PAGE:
Life is weird. Depressing, stupid, and tedious. And weird.
It’s the mid-1980s, and I’m in college, and I’m working part-time for a travel agency whose owner happened to be good friends with Dick Van Patten. And so I write a sitcom for him (Van Patten, not the owner of the travel agency), about an out-of-print bookstore owner who keeps his doors open by writing trashy romance novels under a female nom de plume. (Think E.L. James running a junior version of Powell’s.)
Now it turned out that the guy who would one day be best man at my wedding (and I at his) had also tried writing for Dick Van Patten—an episode of Eight Is Enough. The writing was good enough such that he was told it would be bought if the series was picked up for a sixth (roughly) season. Unfortunately, the show was canceled.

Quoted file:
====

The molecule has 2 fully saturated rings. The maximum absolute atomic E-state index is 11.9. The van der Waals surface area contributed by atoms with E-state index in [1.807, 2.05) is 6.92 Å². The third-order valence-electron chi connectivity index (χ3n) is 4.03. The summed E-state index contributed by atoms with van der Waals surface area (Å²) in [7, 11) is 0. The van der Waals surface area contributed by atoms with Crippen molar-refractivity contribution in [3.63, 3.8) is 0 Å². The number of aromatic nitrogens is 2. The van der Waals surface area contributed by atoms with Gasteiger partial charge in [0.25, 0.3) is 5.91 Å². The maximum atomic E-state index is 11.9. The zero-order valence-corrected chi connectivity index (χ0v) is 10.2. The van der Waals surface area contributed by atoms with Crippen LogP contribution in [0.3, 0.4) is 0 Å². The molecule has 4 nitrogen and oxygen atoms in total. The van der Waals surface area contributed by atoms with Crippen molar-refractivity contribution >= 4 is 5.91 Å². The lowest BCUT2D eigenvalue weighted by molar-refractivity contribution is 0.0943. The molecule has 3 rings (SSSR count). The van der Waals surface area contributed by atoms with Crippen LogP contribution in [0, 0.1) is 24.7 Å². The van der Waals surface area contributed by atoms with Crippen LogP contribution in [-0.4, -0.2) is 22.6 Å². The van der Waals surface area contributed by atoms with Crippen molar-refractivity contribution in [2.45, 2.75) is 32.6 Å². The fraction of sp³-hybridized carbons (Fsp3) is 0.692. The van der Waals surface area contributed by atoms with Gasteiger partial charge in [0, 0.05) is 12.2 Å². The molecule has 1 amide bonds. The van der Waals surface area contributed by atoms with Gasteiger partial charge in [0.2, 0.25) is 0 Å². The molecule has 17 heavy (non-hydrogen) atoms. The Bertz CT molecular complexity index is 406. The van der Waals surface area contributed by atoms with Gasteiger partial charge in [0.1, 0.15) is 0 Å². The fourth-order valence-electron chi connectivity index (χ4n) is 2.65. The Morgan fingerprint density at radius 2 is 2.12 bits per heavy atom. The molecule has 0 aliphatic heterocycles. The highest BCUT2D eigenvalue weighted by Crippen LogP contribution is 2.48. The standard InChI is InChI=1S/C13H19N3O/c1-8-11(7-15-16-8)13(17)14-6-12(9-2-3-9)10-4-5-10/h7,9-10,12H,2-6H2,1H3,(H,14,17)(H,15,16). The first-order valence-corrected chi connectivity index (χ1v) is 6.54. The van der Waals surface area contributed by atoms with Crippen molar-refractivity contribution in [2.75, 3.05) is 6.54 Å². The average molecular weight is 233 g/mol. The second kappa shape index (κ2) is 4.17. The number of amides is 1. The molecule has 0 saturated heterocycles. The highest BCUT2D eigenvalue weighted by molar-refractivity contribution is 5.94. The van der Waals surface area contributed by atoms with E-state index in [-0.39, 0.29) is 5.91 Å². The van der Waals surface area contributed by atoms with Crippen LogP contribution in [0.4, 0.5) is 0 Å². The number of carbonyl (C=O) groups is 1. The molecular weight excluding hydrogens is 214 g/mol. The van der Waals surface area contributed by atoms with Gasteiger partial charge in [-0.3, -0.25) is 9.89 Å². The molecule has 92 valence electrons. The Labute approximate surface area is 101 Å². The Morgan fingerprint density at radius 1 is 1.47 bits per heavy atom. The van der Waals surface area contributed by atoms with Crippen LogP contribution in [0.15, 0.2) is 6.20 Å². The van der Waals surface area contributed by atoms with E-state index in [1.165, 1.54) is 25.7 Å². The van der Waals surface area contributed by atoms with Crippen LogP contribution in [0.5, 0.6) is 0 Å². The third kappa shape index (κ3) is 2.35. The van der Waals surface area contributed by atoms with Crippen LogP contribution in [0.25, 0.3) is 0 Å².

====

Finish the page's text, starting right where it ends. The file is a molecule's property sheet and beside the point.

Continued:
At the same time I was pitching Van Patten on my show, I was living right around the corner from the woman who would one day be my wife—but who I wouldn’t meet for many years. (We would find ourselves in a similar living situation 10 years later—again, years before we would actually meet.)
What does all that mean?
Only that life is weird.
So I give you this.